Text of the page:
Know your megabits from your FTTP
Helping you understand the complex world of broadband.
Firstly what is broadband?
Broadband is a high speed connection to the internet. Before broadband, internet access was achieved with ‘narrowband’ dial-up connections that were very slow by today’s standards. Broadband is much quicker and allows us to do more on the internet.
High speed data can be carried over a normal phone line without affecting the telephone service.
The term broadband simply means a broad band of frequencies has been used. It is a radio term and normally means that multiple frequency carriers are used to carry one signal. It describes the way ADSL (Asymmetric Digital Subscriber Line) services work so has become a term to describe a fast internet connection. The term is then being rather confusingly used to describe fibre connections which are not broadband at all, but use a single frequency laser.
Bits and bytes
Broadband speed is measured in bits per second (bps), which tells us the speed at which data is transferred. For home broadband this will be kilobits (Kbps or Kb), Megabits (Mbps or Mb) and Gigabits (Gbps or Gb).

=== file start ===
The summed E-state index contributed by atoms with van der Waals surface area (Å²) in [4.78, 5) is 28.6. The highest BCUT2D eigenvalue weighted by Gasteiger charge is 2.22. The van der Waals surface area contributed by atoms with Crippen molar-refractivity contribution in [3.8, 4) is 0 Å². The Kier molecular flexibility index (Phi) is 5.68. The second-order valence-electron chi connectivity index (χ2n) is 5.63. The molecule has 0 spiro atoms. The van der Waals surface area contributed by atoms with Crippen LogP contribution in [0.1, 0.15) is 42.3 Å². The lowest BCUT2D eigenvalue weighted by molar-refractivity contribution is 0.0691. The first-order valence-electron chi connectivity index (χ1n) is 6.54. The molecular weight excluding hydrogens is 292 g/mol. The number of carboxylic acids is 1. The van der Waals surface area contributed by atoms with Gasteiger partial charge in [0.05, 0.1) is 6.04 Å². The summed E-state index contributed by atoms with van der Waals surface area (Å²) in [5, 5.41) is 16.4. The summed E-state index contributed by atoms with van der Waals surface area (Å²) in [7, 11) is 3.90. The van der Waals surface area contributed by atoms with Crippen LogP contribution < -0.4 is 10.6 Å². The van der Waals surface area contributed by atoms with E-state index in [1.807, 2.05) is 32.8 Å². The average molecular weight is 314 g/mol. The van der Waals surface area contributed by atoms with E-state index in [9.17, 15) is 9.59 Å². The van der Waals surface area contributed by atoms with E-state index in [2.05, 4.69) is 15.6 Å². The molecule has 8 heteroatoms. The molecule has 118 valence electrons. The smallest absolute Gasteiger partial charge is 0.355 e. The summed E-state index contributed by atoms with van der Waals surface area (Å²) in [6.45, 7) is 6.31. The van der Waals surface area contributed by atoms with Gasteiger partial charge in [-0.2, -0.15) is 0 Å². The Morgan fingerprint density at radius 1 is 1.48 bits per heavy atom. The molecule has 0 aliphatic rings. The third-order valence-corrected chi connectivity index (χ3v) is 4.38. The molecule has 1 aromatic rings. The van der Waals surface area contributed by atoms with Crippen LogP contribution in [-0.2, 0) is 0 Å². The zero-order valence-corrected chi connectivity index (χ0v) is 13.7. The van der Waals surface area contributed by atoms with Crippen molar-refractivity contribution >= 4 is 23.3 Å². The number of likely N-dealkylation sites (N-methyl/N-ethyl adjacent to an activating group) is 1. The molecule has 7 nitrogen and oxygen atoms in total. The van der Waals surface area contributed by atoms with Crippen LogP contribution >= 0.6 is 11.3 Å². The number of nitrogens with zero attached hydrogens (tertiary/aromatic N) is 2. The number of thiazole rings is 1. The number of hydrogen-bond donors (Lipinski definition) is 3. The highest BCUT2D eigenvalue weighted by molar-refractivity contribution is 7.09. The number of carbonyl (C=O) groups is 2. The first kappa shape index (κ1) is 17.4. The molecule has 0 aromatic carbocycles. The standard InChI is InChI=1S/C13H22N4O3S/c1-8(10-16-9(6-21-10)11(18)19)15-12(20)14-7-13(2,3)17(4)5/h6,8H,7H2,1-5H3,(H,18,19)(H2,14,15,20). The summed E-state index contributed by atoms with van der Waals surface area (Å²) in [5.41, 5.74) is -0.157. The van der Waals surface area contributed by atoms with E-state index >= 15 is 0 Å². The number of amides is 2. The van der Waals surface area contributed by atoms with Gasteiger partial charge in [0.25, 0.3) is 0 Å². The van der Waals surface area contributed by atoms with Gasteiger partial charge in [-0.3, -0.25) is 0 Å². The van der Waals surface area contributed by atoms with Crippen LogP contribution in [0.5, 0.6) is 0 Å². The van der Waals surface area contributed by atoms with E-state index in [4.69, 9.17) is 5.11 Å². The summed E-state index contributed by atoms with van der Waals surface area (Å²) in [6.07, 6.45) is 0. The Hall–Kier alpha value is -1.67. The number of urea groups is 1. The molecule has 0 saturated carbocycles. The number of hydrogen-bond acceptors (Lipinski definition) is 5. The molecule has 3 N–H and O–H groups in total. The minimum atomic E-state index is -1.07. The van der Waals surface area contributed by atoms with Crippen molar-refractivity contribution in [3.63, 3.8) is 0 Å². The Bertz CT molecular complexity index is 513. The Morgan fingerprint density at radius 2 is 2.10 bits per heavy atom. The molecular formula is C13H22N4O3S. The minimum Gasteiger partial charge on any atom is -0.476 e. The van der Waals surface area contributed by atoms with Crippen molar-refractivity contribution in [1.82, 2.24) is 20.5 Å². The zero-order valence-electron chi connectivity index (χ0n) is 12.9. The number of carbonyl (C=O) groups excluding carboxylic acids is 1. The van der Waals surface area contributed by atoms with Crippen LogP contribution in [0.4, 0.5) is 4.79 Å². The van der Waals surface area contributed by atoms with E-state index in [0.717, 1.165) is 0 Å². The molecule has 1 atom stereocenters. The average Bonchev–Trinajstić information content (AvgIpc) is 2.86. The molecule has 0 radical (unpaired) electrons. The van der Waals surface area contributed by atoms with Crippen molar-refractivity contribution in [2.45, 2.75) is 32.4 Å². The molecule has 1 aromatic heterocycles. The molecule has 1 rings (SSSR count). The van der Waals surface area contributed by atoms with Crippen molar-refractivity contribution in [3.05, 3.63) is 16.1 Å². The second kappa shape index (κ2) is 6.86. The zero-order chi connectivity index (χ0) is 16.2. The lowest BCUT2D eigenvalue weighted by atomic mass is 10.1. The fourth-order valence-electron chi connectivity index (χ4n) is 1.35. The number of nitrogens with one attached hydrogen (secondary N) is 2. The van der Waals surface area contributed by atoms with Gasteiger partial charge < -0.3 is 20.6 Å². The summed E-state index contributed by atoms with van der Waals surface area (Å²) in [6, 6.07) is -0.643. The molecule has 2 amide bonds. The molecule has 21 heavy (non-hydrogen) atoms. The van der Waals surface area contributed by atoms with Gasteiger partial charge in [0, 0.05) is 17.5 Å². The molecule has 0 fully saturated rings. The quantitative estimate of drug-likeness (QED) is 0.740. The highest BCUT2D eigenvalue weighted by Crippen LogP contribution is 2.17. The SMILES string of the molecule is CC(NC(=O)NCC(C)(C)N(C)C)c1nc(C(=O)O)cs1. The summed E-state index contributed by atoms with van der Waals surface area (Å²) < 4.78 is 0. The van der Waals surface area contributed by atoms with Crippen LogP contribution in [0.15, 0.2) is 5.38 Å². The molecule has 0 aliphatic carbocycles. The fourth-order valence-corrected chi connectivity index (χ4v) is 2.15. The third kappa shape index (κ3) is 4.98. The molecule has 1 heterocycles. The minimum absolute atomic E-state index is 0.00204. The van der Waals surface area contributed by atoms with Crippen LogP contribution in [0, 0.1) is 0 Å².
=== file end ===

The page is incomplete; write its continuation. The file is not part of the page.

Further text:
Don’t get bits confused with bytes (Kilobytes, Megabytes, Gigabytes) as these terms denote memory capacity and file size, not speed. If there’s an upper case B (MB, etc) then it’s bytes.
There are eight bits in a byte, so, if your download speed is eight megabits per second (8Mb), then that’s actually shifting 1 megabyte per second (1MB).
It’s an important distinction, because file sizes (such as songs, pictures and movie clips) are described in bytes, as are download allowances. So to recap; its bits per second (b) when talking about broadband speed, and bytes (B) when talking about file sizes and download caps.
When you connect to the internet, the download speed is the pace at which data (websites, programmes, music etc) is transferred from another source to your device.
Currently, when it comes to home broadband, advertised download speeds for nationwide providers typically range from 8Mb to 300Mb.
Upload speed is the speed data (such as your photos and videos) is sent to the internet – perhaps to put onto a social networking site such as Facebook or to a photo printing website. Essentially, the upload is going in the opposite direction to the download – from your computer to someone else’s.
Broadband upload speeds are generally much slower than download speeds. The reason for this is that people generally do far more downloading than uploading, so downloading is given priority by the ISPs (who regulate how their networks deal with the various types of traffic).